Do trees feel pain?

Is pile driving the arboreal equivalent of a trip to the dentist – a little root canal treatment, maybe, with that slow-bore drill they use to grind your inner tooth’s still tender pulp? And just as my toes curl at the very thought, is it also true Acacia trees can curl up their leaves at the approach of a perceived enemy or threat – into an embryonic ball, like Basil (Fawlty) at the approach of The Psychiatrist? Yes, maybe, perhaps – with a little imagination and healthy dose of anthropomorphism: it’s certainly not a far reach from the findings in the new field of Neurobotany we were treated to in a seminar at Kew last week. Plants evidently see, hear, learn, remember and then even “decide” (whether or not we feel more comfortable adding the inverted commas) how to respond to events or stimuli. Roots can even tell whether nearby fellows are self or other and, if other, kin or stranger. Needless to say their responses to such encounters are all too similar to our own. The jury is out though on the question of pain: the plants and their root systems, in particular, may exhibit a form of collective consciousness, more akin to a swarm or network than an “individual” (those commas of course cut both ways). When you’re able to tolerate the loss of up to 90% of your body, it doesn’t pay to have vital organs (like a brain), and would hardly pay to have a low-pain threshold! So, there’s no evolutionary pay-off to feel pain for organisms that can’t “move.” I like to think that if they do, at least they manufacture their own aspirin.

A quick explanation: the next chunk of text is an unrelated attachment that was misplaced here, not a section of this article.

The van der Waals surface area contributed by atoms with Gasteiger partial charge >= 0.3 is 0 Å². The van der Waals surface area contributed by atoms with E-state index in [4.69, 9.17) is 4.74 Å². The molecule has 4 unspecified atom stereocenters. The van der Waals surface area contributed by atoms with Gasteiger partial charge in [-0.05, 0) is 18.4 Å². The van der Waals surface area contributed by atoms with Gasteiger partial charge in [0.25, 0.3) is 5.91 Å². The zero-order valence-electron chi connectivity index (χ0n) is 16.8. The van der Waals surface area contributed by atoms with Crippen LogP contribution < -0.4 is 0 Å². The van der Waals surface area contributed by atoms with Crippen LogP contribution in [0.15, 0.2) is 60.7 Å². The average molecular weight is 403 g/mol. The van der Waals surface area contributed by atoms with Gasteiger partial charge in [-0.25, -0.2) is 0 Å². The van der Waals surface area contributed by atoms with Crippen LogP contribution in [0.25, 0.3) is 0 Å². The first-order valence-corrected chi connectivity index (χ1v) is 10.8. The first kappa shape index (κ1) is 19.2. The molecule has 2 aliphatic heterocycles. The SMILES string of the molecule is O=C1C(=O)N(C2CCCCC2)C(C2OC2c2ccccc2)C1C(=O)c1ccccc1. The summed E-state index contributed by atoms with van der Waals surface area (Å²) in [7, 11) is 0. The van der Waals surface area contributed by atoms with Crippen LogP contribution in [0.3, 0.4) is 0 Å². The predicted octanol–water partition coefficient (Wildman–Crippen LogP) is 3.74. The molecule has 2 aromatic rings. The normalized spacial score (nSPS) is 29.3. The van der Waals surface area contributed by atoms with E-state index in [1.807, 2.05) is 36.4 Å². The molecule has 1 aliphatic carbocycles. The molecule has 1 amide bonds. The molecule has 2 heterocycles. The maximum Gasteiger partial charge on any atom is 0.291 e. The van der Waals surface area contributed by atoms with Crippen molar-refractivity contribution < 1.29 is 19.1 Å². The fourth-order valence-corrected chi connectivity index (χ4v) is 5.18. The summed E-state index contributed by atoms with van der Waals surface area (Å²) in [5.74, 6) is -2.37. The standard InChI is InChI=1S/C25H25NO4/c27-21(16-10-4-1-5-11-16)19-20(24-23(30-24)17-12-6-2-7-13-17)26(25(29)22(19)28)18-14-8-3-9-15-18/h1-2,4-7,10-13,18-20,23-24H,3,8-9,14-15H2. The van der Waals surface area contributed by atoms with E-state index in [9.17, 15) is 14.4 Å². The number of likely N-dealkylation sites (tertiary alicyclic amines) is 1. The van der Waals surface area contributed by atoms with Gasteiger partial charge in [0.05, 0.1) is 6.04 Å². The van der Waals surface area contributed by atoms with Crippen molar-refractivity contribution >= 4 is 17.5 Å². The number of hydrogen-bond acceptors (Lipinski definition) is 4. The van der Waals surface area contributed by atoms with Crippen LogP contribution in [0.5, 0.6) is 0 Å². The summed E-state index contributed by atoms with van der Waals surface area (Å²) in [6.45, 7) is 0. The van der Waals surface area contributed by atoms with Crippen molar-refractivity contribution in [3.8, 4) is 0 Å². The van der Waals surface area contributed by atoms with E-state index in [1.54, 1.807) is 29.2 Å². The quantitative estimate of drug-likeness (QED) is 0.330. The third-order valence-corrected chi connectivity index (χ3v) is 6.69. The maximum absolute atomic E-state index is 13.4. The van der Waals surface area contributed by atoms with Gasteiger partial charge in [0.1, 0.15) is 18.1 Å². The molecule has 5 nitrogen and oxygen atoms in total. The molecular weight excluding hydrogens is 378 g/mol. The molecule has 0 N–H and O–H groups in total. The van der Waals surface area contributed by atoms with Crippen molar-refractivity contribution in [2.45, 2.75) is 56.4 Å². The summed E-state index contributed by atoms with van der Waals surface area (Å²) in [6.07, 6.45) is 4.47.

To some though, even talk of emergent properties, smacks of age-old animism: “Plant intelligence’ is a foolish distraction, not a new paradigm … the last serious confrontation between the scientific community and the nuthouse.” Oh Dear! Certainly those of us a little long in the tooth (and with more than our fair share of root fillings) will remember the wilder claims of The Secret Life of Plants in the seventies, and the author’s scrutinising of bananas etc. with a lie detector. The clue was perhaps in the choice of plant. Who knows? To be fair, the same voices limiting such higher order behaviour to animals with brains, are presumably the same cadre reliably informing us, we only imagine we’re experiencing all these things: digging basements, going to the dentist or watching Fawlty Towers. So, are we really that different? Or do we just live in a faster lane to that hard-wooded shoulder? To quote a renowned New-Age crank, Charles Darwin: “(the root tip). . . having the power of directing the movements of the adjoining parts, acts like the brain of one of the lower animals; the brain being seated within the anterior end of the body, receiving impressions from the sense organs and directing the several movements.” So the root tip is like the head, and as we all know, that’s where the pain is – in your head!

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